Hicks accepts the charge. The museum was a “weapon” – as integral to imperial domination as the Maxim gun, he writes — that was used to “legitimize, extend and naturalize new extremes of violence within corporate colonialism.”
Exhibitions reduced cultures to trophies in glass cases in order “to tell the story of the victory of Europeans over Africans,” he said in a phone interview. They were used “to inspire colonial administrators and soldiers … who fought these wars and thought they were doing so in the name of civilization.”
The bronzes were feted as masterpieces but they were presented as the work of inferiors. Hicks quotes one British Museum curator saying that he was “puzzled to account for so highly developed an art among a race so entirely barbarous as were the Bini,” referring to the ethnic group – also known as the Edo people – that founded the Kingdom of Benin.
The author draws a parallel between these colonial-era art displays and the pseudoscientific exhibitions that compared fake skulls as evidence of racial hierarchies and were phased out after World War II due to their association with fascism. He believes the ongoing display of looted heritage amounts to a continued celebration of violence and white supremacy.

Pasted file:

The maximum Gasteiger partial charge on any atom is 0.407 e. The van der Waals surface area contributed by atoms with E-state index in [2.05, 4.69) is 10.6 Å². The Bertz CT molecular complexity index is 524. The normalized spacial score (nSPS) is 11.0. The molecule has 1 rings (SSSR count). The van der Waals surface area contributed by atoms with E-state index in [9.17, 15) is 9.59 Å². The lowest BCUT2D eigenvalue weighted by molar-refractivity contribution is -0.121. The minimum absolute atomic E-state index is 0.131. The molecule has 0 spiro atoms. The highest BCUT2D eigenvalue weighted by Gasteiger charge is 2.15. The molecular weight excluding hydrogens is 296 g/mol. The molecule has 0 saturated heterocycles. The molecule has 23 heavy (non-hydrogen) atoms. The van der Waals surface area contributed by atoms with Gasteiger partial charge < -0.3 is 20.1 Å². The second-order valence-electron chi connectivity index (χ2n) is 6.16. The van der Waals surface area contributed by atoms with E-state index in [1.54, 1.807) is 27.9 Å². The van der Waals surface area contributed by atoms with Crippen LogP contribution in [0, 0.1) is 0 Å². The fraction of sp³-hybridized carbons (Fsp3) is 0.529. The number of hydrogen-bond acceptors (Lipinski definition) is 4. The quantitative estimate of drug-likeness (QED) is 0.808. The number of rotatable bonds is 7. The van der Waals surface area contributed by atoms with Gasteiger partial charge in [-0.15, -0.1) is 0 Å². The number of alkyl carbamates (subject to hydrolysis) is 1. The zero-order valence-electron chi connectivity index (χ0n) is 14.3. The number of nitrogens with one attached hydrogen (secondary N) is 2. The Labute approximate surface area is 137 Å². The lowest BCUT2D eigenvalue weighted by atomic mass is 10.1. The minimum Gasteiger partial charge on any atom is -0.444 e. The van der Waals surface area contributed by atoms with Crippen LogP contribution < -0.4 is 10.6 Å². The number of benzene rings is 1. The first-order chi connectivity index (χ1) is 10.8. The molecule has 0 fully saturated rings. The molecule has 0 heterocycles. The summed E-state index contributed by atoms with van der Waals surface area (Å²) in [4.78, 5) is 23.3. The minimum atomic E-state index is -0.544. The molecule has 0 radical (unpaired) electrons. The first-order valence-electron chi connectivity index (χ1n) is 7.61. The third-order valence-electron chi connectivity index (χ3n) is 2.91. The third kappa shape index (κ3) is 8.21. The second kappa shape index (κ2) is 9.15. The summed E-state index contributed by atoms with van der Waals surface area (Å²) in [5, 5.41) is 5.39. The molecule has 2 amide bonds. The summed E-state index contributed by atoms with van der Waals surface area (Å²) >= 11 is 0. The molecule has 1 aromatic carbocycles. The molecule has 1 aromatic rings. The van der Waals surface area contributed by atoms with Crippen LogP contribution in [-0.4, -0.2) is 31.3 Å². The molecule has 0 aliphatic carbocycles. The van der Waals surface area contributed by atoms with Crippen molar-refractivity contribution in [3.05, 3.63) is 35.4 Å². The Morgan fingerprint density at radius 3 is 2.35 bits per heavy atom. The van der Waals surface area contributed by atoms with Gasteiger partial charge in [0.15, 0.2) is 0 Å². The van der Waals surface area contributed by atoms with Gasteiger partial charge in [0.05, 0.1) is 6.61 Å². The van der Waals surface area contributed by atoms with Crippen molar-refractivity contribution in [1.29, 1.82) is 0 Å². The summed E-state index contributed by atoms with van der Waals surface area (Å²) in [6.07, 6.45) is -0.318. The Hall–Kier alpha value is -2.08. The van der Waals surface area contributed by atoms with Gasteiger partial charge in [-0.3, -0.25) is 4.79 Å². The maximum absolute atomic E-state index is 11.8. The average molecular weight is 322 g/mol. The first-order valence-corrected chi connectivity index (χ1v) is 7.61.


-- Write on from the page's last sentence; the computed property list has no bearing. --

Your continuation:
Hicks’ book focuses on the Benin Bronzes, as he believes they represent an indisputable case for restitution, which Nigeria has sought since its independence from the British Empire in 1960. (The Kingdom of Benin is located in what is now the southern Nigerian state of Edo.)
Drawing on accounts from soldiers and British officials, the author dismantles myths to tell a story of brutality and greed. Officially, the “punitive expedition” of 1897 was a response to an attack on a convoy led by Captain James Phillips, consul-general of the Niger Coast Protectorate, a month earlier. Phillips and several of his men were killed by Bini troops while on a mission to, ostensibly, lobby the king of Benin over access to the valuable palm oil and rubber in his territory.